From the description: 
“El Lissitzky’s first suprematist book is a story about how two squares, one red, one black, transform a world. It is Lissitzky’s “scientific romance,” an allegory of the fourth dimension and its effect on the three-dimensional world […] It marked the beginning of a new graphic art and is among the most important publications in the history of the avant-garde in typography and graphic design.”
Lissitzky’s book was recently featured in the Museum of Modern Art’s Century of the Child exhibition; in it, the curators noted that “the obtuse poetic terseness and unflinching abstraction, unfamiliar to children’s eyes, didn’t connect with its target audience.” 
To better see why children didn’t enjoy the book, an online version is available here — but perhaps they would have preferred the animated version.  
- Alex Tesar
About Two Squares: The Unusual Children’s Literature of El Lissitzky 
How would you simultaneously explain the social and astrophysical revolutions of the early twentieth century to a child? If you were El Lissitzky (1890-1941), a Russian artist and co-founder of Suprematism who no doubt required a capacious closet for his many hats (architect, designer, typographer, teacher), the answer would involve two squares and an approach to children’s literature that was itself revolutionary. In the protean post-war period, Lissitzky re-imagined how text and pictures could be used together to tell a story through the bold abstraction of geometry.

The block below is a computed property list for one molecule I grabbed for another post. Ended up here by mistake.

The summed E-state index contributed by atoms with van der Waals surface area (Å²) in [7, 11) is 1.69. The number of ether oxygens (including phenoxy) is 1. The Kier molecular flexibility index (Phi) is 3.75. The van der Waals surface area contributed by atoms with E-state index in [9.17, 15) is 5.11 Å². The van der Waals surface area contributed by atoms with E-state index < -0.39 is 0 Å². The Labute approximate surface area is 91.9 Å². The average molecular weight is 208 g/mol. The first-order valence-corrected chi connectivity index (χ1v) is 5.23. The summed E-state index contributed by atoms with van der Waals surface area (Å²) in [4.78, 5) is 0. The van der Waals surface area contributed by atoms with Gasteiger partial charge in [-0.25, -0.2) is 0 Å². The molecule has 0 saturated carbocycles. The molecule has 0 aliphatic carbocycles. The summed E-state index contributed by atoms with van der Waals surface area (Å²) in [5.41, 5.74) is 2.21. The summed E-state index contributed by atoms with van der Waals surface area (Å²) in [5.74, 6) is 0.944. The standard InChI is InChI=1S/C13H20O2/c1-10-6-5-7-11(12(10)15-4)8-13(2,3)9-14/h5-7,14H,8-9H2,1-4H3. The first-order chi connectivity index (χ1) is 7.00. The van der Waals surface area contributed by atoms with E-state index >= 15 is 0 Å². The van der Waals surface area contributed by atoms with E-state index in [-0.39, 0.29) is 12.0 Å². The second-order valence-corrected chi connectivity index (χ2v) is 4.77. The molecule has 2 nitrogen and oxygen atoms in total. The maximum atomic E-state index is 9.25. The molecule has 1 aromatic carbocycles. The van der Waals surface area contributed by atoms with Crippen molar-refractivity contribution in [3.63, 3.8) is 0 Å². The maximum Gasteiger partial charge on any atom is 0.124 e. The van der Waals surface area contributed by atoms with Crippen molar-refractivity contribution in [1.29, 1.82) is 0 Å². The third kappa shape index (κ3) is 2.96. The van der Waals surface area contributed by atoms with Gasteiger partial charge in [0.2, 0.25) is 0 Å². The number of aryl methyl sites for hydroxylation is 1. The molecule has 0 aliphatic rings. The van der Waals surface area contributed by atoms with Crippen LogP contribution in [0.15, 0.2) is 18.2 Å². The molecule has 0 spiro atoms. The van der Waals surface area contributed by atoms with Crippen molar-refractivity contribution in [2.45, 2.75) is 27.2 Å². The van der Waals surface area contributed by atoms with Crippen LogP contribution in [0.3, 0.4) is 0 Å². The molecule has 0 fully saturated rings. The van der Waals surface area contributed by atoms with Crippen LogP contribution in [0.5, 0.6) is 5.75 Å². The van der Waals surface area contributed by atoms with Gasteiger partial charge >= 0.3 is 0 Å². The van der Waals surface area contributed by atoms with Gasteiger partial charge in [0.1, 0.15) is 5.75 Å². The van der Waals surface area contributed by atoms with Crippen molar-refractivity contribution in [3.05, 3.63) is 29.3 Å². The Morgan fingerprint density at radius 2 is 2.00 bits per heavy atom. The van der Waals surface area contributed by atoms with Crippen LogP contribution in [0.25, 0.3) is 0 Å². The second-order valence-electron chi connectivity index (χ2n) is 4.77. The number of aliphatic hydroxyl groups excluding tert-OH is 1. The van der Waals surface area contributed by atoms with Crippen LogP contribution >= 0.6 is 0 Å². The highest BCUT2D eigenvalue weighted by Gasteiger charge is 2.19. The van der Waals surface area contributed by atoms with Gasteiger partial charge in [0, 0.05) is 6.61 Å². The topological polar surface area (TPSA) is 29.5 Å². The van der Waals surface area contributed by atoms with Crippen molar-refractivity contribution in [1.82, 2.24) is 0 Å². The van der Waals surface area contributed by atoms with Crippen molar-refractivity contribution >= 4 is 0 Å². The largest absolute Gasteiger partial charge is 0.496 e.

From the description: 
“El Lissitzky’s first suprematist book is a story about how two squares, one red, one black, transform a world. It is Lissitzky’s “scientific romance,” an allegory of the fourth dimension and its effect on the three-dimensional world […] It marked the beginning of a new graphic art and is among the most important publications in the history of the avant-garde in typography and graphic design.”